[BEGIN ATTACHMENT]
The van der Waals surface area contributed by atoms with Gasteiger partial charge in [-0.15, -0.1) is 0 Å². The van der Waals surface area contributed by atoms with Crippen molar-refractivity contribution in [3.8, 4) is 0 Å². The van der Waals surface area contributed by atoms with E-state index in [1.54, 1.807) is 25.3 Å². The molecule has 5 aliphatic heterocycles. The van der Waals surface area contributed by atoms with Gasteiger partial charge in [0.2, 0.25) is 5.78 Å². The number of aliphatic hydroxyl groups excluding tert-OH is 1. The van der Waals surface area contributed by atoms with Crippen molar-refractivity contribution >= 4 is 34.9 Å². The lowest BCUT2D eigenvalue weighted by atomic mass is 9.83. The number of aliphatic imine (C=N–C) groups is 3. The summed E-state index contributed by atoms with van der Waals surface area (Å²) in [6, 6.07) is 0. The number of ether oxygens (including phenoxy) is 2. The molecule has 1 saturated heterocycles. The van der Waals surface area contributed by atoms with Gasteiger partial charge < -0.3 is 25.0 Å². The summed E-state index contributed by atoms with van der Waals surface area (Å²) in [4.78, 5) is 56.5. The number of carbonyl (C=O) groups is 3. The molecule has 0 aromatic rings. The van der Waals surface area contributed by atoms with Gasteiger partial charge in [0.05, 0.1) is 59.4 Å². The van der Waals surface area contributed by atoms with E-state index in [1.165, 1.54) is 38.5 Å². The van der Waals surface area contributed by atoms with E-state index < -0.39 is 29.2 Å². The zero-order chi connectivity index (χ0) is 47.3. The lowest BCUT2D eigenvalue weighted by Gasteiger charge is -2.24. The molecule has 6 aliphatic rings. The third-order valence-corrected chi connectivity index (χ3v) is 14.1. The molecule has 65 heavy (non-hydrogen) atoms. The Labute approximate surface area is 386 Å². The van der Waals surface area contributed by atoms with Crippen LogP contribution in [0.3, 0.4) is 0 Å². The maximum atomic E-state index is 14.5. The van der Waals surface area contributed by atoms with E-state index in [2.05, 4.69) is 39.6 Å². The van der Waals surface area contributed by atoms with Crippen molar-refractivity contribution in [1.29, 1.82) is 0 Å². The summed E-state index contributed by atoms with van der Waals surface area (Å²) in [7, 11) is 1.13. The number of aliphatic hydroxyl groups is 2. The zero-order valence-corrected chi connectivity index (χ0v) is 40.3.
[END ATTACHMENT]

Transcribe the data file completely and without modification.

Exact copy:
The van der Waals surface area contributed by atoms with Gasteiger partial charge in [-0.15, -0.1) is 0 Å². The van der Waals surface area contributed by atoms with Crippen molar-refractivity contribution in [3.8, 4) is 0 Å². The van der Waals surface area contributed by atoms with E-state index in [1.54, 1.807) is 25.3 Å². The molecule has 5 aliphatic heterocycles. The van der Waals surface area contributed by atoms with Gasteiger partial charge in [0.2, 0.25) is 5.78 Å². The number of aliphatic hydroxyl groups excluding tert-OH is 1. The van der Waals surface area contributed by atoms with Crippen molar-refractivity contribution >= 4 is 34.9 Å². The lowest BCUT2D eigenvalue weighted by atomic mass is 9.83. The number of aliphatic imine (C=N–C) groups is 3. The summed E-state index contributed by atoms with van der Waals surface area (Å²) in [6, 6.07) is 0. The number of ether oxygens (including phenoxy) is 2. The molecule has 1 saturated heterocycles. The van der Waals surface area contributed by atoms with Gasteiger partial charge < -0.3 is 25.0 Å². The summed E-state index contributed by atoms with van der Waals surface area (Å²) in [4.78, 5) is 56.5. The number of carbonyl (C=O) groups is 3. The molecule has 0 aromatic rings. The van der Waals surface area contributed by atoms with Gasteiger partial charge in [0.05, 0.1) is 59.4 Å². The van der Waals surface area contributed by atoms with E-state index in [1.165, 1.54) is 38.5 Å². The van der Waals surface area contributed by atoms with E-state index < -0.39 is 29.2 Å². The zero-order chi connectivity index (χ0) is 47.3. The lowest BCUT2D eigenvalue weighted by Gasteiger charge is -2.24. The molecule has 6 aliphatic rings. The third-order valence-corrected chi connectivity index (χ3v) is 14.1. The molecule has 65 heavy (non-hydrogen) atoms. The Labute approximate surface area is 386 Å². The van der Waals surface area contributed by atoms with Crippen LogP contribution in [0.3, 0.4) is 0 Å². The maximum atomic E-state index is 14.5. The van der Waals surface area contributed by atoms with E-state index in [2.05, 4.69) is 39.6 Å². The van der Waals surface area contributed by atoms with Crippen molar-refractivity contribution in [1.29, 1.82) is 0 Å². The summed E-state index contributed by atoms with van der Waals surface area (Å²) in [7, 11) is 1.13. The number of aliphatic hydroxyl groups is 2. The zero-order valence-corrected chi connectivity index (χ0v) is 40.3.